by R. VanWestervelt
Sunset nears. The rocks are glazed with ice that traps daylight’s last few hues, and the water of Little Hunting Creek that flowed through here just weeks ago now remains frozen as if caught in mid-thought.
This is just not the way it was supposed to turn out for Alice and Jared.
“What now?” he asks. But she does not answer. How can she?
The ice beneath his boots melts from the warmth and the weight they bear upon the time-smoothed stone, and he feels as if they have thwarted winter’s call – if but for this moment spent in foolish desperation.
Jared and Alice never thought that death would come so soon, nor did he ever imagine that this creek might be frozen when the day arrived to carry out her wishes. Alice wanted to be returned to these waters within two sunsets of her passing; how were they to know that winter, too, would arrive so early?
“We were not yet done with autumn,” he whispers to her in his arms.
“But autumn, she seems to be done with us.”
* * *
If you’ve been to Cunningham Falls State Park between Frederick and Hagerstown, you know all about the William Houck Area. Its beauty is adorned with Maryland’s highest waterfall¾78 feet to be exact¾and the very popular 42-acre lake that is frequented by anglers, boaters, swimmers, and even scuba divers. Alice and Jared had known this section of the park quite well; since in their twenties when they first married, they had visited Houck several times a year, getting to know some Thurmont folks who opted for this smaller tourist attraction in lieu of the more commercialized Ocean City and Deep Creek Lake resorts several hours east or west, respectively.
It wasn’t until their drive to the park just six weeks ago that Alice wanted to go to Houck’s oft-unmentioned sibling, the Manor Area, before succumbing to the cancer that had taken a disturbingly silent-yet-terminal residence within her.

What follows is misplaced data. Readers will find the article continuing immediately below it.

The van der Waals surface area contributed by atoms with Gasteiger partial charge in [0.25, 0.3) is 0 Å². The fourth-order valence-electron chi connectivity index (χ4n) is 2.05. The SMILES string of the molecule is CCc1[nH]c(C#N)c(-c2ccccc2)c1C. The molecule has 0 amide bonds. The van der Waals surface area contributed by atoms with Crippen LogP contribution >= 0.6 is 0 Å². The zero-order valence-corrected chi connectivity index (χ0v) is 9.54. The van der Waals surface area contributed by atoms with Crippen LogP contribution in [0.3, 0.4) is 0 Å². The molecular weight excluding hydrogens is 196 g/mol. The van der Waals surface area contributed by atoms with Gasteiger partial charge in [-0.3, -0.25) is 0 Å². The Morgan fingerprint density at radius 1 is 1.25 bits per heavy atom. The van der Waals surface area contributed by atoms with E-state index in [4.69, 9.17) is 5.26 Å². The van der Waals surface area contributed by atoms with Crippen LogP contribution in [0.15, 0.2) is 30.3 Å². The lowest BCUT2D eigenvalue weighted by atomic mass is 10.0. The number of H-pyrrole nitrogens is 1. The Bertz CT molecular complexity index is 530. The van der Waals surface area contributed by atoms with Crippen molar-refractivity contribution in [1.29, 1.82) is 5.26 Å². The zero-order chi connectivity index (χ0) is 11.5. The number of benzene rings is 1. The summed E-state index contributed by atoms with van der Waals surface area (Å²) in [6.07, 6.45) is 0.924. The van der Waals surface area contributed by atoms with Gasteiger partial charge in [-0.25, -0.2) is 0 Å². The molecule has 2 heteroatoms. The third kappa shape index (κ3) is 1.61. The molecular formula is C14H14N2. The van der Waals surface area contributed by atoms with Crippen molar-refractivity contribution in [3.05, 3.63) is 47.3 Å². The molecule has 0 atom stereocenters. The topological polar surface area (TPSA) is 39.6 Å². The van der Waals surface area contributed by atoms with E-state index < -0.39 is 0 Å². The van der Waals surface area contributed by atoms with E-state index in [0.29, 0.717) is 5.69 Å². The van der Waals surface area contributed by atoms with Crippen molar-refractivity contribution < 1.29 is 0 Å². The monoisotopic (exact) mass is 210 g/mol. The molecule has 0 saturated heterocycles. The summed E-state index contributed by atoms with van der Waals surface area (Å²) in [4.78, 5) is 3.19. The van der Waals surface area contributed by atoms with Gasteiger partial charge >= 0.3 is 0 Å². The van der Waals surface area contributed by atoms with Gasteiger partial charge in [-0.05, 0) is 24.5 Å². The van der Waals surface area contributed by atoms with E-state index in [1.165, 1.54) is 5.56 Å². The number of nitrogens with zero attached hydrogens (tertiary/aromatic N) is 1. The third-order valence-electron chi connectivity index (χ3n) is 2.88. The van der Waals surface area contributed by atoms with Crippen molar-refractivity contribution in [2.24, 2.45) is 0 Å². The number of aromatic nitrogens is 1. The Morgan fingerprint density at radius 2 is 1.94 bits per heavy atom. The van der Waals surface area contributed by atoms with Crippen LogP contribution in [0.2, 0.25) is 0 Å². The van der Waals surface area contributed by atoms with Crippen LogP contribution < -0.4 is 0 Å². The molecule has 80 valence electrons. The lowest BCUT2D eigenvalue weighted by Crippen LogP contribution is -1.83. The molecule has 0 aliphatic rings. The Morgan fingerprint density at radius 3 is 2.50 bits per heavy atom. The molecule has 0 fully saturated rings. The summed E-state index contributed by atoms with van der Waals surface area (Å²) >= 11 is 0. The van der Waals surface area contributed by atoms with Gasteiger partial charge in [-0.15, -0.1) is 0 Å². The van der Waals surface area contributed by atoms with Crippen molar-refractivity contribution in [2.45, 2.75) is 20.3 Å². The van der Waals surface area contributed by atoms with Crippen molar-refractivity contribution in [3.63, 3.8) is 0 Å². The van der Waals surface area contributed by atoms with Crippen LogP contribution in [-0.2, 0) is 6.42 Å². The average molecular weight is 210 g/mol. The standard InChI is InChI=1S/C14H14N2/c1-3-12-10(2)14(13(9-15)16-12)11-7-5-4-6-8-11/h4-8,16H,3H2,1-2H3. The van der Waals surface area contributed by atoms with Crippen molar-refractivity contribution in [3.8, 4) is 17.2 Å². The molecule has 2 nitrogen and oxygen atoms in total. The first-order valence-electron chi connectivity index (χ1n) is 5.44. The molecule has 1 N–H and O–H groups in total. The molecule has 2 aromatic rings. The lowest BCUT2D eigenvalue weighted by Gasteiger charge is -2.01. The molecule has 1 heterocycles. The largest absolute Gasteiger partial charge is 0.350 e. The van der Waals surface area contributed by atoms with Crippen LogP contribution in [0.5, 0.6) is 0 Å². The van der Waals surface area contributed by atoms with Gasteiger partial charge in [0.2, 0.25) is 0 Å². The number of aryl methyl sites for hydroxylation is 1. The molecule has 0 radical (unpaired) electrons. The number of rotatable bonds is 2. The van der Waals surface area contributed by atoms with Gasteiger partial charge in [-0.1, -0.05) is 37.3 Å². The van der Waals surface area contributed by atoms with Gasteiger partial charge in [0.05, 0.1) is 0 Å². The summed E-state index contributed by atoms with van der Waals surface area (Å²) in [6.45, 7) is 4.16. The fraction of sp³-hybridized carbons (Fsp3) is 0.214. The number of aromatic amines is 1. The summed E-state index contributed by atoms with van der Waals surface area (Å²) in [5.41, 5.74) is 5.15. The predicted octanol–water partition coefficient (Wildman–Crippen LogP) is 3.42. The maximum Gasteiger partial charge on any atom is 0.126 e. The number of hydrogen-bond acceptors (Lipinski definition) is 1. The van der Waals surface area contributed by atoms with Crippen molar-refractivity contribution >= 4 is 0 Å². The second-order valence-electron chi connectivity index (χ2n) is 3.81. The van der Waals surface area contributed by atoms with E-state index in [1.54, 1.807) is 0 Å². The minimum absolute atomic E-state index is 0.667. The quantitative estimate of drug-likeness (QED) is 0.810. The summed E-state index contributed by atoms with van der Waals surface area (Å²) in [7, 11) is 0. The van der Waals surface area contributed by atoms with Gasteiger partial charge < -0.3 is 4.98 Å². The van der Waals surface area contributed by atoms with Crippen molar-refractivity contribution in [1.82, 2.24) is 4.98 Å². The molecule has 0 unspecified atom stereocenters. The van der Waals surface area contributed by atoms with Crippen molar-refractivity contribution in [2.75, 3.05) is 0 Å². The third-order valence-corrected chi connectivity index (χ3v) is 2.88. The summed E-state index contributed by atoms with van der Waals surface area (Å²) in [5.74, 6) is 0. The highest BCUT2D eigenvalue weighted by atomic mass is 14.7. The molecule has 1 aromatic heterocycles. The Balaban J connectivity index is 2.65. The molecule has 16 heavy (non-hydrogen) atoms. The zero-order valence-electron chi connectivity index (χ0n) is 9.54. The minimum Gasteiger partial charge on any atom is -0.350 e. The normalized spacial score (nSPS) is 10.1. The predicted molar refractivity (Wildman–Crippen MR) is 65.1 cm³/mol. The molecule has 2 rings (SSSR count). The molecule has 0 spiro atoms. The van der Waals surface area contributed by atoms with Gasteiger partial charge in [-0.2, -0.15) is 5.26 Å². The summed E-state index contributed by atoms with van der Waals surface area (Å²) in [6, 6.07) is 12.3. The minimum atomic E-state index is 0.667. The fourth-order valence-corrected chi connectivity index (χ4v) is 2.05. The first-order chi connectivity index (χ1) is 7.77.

For years, Alice and Jared had joked that the Manor Area seemed like an afterthought. Without the diva attraction that the falls provided Houck, Manor was destined to be seldom more than a hangout for local teens or a scant celebratory meeting place at its shelter for birthdays, anniversaries, or reunions.
So Manor remained, without Alice and Jared, until this past October when they approached its entrance, and Jared felt Alice’s faint pulse as she squeezed his hand weakly.
“Jared,” she said. “The crowds might cheapen this somehow for us at Houck, you know?” Her soft-spoken words flowed from still softer lips, seemingly untouched by the death swirling within her. As much as the cancer had stolen from her, she held on tightly to the inner peace that radiated such kindness and gentle ways. Her grace saddened him that much more, knowing what was to come.
Alice was right about the crowds. They had had plenty of social moments in their 30 years of marriage. They grew up together in these Maryland woods, keeping just fit enough to handle the challenges of the soft-soiled, sometimes rocky trails, the shallow rivers, and the temperamental Chesapeake¾good times always enjoyed with even better friends. But when the cancer hit Alice a brief 7 months ago, they had pared down their social circle, and Jared understood that even strangers at the falls would somehow dilute the reason they had come.
They entered Manor and scanned the lot for others; autumn had bloomed brilliantly in a cacophonic canvas canopy of browns and oranges, reds and greens. Jared parked along the northern bank of Little Hunting Creek and turned off the car. The area seemed abandoned, left alone by the masses who went elsewhere to gather their rosebuds or swim deep in other waters. Alice was happy.
“No wonder William Houck’s been treated like an only child all these years,” Jared remarked. Manor just wasn’t that kind of tourist trap; it certainly wasn’t awe-inspiring, and it wasn’t on the map as a Kodak moment.
Alice ignored Jared¾or perhaps never even heard him speak, as she left him in the car and headed to the water. Seventeen soft steps, and she was past the picnic bench and at the bank, looking west, then east, then west again. In both directions, the creek veered to the left and rolled out of sight around a bend.